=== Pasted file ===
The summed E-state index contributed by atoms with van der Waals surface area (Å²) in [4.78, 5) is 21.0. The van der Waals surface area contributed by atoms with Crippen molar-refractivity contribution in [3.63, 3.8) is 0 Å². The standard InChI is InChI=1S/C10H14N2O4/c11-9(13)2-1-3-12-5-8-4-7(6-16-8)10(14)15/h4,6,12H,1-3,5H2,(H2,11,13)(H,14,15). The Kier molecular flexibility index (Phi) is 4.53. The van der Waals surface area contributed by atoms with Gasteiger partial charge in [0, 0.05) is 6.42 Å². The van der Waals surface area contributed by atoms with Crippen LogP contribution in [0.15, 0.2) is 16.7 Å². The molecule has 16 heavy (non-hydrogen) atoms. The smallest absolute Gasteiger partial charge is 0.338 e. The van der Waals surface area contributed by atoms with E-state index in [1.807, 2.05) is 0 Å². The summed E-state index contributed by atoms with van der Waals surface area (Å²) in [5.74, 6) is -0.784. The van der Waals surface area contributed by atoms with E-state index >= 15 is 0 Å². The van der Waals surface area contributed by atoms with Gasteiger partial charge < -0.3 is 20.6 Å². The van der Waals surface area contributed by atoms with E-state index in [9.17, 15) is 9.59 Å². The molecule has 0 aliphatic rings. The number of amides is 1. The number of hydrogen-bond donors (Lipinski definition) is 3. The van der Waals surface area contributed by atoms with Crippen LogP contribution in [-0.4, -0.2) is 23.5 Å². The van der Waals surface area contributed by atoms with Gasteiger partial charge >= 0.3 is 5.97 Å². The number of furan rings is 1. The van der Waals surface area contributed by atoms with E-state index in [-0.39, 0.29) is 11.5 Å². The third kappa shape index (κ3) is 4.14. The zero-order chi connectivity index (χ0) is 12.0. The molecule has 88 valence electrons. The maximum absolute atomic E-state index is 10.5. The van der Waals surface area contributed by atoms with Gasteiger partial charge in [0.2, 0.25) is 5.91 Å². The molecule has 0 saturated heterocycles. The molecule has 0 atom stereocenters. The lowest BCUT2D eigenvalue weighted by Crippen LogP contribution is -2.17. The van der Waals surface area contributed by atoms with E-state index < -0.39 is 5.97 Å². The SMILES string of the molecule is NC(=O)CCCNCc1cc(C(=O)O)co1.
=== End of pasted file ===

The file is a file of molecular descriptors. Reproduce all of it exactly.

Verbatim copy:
The summed E-state index contributed by atoms with van der Waals surface area (Å²) in [4.78, 5) is 21.0. The van der Waals surface area contributed by atoms with Crippen molar-refractivity contribution in [3.63, 3.8) is 0 Å². The standard InChI is InChI=1S/C10H14N2O4/c11-9(13)2-1-3-12-5-8-4-7(6-16-8)10(14)15/h4,6,12H,1-3,5H2,(H2,11,13)(H,14,15). The Kier molecular flexibility index (Phi) is 4.53. The van der Waals surface area contributed by atoms with Gasteiger partial charge in [0, 0.05) is 6.42 Å². The van der Waals surface area contributed by atoms with Crippen LogP contribution in [0.15, 0.2) is 16.7 Å². The molecule has 16 heavy (non-hydrogen) atoms. The smallest absolute Gasteiger partial charge is 0.338 e. The van der Waals surface area contributed by atoms with E-state index in [1.807, 2.05) is 0 Å². The summed E-state index contributed by atoms with van der Waals surface area (Å²) in [5.74, 6) is -0.784. The van der Waals surface area contributed by atoms with E-state index >= 15 is 0 Å². The van der Waals surface area contributed by atoms with Gasteiger partial charge < -0.3 is 20.6 Å². The van der Waals surface area contributed by atoms with E-state index in [9.17, 15) is 9.59 Å². The molecule has 0 aliphatic rings. The number of amides is 1. The number of hydrogen-bond donors (Lipinski definition) is 3. The van der Waals surface area contributed by atoms with Crippen LogP contribution in [-0.4, -0.2) is 23.5 Å². The van der Waals surface area contributed by atoms with Gasteiger partial charge >= 0.3 is 5.97 Å². The number of furan rings is 1. The van der Waals surface area contributed by atoms with E-state index in [-0.39, 0.29) is 11.5 Å². The third kappa shape index (κ3) is 4.14. The zero-order chi connectivity index (χ0) is 12.0. The molecule has 88 valence electrons. The maximum absolute atomic E-state index is 10.5. The van der Waals surface area contributed by atoms with Gasteiger partial charge in [0.2, 0.25) is 5.91 Å². The molecule has 0 saturated heterocycles. The molecule has 0 atom stereocenters. The lowest BCUT2D eigenvalue weighted by Crippen LogP contribution is -2.17. The van der Waals surface area contributed by atoms with E-state index < -0.39 is 5.97 Å². The SMILES string of the molecule is NC(=O)CCCNCc1cc(C(=O)O)co1.